UBC Theses and Dissertations
The genomics of adaptation and speciation in wild sunflowers Huang, Kaichi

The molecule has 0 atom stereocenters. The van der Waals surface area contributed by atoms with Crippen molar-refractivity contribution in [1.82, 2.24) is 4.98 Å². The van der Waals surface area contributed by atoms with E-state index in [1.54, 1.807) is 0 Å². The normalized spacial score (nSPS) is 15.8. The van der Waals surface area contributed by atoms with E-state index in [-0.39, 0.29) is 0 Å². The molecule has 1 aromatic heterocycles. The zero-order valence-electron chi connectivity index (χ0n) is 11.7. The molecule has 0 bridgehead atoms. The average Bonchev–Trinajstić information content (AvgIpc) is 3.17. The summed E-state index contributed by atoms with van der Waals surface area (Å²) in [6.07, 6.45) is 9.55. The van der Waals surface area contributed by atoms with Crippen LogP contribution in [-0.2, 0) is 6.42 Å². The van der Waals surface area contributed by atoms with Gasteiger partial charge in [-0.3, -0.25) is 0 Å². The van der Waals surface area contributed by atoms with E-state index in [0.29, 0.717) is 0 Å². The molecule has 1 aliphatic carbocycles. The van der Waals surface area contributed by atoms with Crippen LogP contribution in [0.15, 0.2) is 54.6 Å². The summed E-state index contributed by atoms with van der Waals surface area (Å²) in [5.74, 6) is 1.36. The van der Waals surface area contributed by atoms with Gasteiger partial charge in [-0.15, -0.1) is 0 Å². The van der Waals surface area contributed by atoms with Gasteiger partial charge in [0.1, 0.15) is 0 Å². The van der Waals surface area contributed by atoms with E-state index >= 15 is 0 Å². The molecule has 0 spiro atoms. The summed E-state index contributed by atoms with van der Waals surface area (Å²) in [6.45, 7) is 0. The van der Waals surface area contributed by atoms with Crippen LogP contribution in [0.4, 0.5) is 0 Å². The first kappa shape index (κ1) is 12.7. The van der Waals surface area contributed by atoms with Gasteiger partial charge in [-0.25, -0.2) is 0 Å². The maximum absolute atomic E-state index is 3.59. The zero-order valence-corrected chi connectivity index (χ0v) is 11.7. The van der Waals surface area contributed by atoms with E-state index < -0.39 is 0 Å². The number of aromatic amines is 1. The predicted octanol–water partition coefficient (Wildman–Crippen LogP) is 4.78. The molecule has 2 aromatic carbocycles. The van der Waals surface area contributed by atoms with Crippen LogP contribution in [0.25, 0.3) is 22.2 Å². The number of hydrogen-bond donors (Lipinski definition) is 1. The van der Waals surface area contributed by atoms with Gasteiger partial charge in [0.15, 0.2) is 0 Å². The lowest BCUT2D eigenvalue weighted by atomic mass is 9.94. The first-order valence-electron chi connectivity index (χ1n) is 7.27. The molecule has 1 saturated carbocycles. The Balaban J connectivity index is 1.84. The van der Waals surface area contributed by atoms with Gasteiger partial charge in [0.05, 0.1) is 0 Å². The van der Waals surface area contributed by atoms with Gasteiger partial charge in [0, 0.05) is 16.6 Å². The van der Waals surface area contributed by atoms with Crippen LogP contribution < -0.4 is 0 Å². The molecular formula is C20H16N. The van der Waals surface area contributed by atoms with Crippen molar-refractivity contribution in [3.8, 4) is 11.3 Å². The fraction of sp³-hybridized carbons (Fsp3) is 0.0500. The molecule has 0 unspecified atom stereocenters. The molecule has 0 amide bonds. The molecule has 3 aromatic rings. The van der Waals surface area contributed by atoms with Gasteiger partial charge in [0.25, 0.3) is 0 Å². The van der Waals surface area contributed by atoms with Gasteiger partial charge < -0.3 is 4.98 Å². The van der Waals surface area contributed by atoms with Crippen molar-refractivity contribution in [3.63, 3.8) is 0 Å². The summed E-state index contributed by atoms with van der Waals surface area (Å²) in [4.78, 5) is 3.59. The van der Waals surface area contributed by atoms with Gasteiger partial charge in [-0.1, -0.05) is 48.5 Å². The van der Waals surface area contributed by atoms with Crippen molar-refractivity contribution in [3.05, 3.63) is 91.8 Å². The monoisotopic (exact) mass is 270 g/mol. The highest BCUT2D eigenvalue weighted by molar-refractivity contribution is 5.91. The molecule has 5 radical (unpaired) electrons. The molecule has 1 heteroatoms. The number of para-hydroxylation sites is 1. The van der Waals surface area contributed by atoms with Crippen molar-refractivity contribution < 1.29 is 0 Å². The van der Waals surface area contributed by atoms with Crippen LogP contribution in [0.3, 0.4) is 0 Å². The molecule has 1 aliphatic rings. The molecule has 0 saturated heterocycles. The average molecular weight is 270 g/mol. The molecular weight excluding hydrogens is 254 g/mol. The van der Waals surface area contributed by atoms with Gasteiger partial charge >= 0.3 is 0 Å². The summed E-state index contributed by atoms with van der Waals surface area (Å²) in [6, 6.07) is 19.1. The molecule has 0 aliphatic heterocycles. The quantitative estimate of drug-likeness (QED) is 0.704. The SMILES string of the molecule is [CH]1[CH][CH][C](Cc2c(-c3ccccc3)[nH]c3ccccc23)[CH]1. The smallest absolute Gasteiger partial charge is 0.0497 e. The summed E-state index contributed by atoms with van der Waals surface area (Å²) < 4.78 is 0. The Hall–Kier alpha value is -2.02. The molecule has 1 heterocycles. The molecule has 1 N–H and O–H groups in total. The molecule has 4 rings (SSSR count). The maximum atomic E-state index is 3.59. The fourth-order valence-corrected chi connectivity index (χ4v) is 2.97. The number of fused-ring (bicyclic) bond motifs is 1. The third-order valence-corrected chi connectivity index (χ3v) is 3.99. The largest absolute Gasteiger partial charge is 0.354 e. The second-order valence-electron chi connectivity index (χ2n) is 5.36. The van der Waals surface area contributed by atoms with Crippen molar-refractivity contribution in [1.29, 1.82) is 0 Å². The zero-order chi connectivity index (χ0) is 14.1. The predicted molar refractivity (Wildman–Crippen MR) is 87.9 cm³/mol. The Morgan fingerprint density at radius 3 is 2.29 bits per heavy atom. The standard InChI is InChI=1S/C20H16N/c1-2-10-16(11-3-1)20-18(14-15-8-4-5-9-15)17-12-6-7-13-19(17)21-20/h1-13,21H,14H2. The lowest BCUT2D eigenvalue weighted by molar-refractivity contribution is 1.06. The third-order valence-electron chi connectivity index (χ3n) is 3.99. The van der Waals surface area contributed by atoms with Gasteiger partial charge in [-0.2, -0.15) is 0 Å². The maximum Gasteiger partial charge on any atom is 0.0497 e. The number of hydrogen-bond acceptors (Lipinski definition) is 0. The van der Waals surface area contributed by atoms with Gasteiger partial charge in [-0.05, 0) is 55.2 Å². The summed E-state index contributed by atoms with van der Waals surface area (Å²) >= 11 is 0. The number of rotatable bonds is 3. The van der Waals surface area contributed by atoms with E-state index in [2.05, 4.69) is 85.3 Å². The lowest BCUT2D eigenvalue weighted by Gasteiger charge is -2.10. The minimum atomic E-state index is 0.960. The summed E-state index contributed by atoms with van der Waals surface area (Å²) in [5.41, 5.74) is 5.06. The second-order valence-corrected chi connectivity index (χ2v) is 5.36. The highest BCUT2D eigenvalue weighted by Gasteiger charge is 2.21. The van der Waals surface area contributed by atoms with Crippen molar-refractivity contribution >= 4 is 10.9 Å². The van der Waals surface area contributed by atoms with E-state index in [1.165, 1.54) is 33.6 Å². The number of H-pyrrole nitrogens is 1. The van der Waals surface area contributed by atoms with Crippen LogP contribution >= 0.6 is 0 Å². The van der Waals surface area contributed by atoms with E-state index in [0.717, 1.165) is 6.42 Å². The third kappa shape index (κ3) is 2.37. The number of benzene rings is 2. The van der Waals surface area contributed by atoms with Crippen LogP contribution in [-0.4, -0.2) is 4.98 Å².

Uncovering the genetic and evolutionary basis of adaptation and speciation is a major focus of evolutionary biology. The recent accumulation of population-scale genomic data makes it possible to identify loci underlying adaptive divergence and speciation, as well as the genomic architecture that facilitates these processes. Chromosomal inversions, a genomic rearrangement in which a segment of a chromosome is reversed end to end, have received much attention as one of the most important genomic architectures contributing to adaption and speciation. In this thesis, I used high-quality genomic data from wild sunflowers to explore the role of inversions in adaptation and speciation. I first conducted a comprehensive literature review to investigate what we have learned about the establishment and likely evolutionary role of chromosomal inversions in plants. In my second study, I made use of reduced representation sequencing data and newly developed population genomic approaches to identify seven putative chromosomal inversions that contribute to adaptive divergence of a sand dune ecotype of the prairie sunflower (Helianthus petiolaris). I further employed comparative genetic mapping to validate the inversions and identified key environmental variables significantly associated with these inversions using genome-environment association analyses. I then broadened my study to investigate the role of inversions in molecular evolution across different wild sunflowers. I showed that inversions are ideal recombination modifiers from an evolutionary standpoint because by allowing recombination among chromosomes of the same orientation but not between orientations they can facilitate adaptive divergence with gene flow, while largely averting the accumulation of deleterious mutations due to recombination suppression. Lastly, I used multiple approaches to identify loci underlying parallel ecological divergence in two dune ecotypes in H. petiolaris and found that inversions contribute disproportionately to parallel genetic evolution. Future directions include identifying genes and mutations underlying key traits associated with the inversions, examining the association of inversions with assortative mating, and exploring the roles of other structural variants in facilitating adaptation and speciation.
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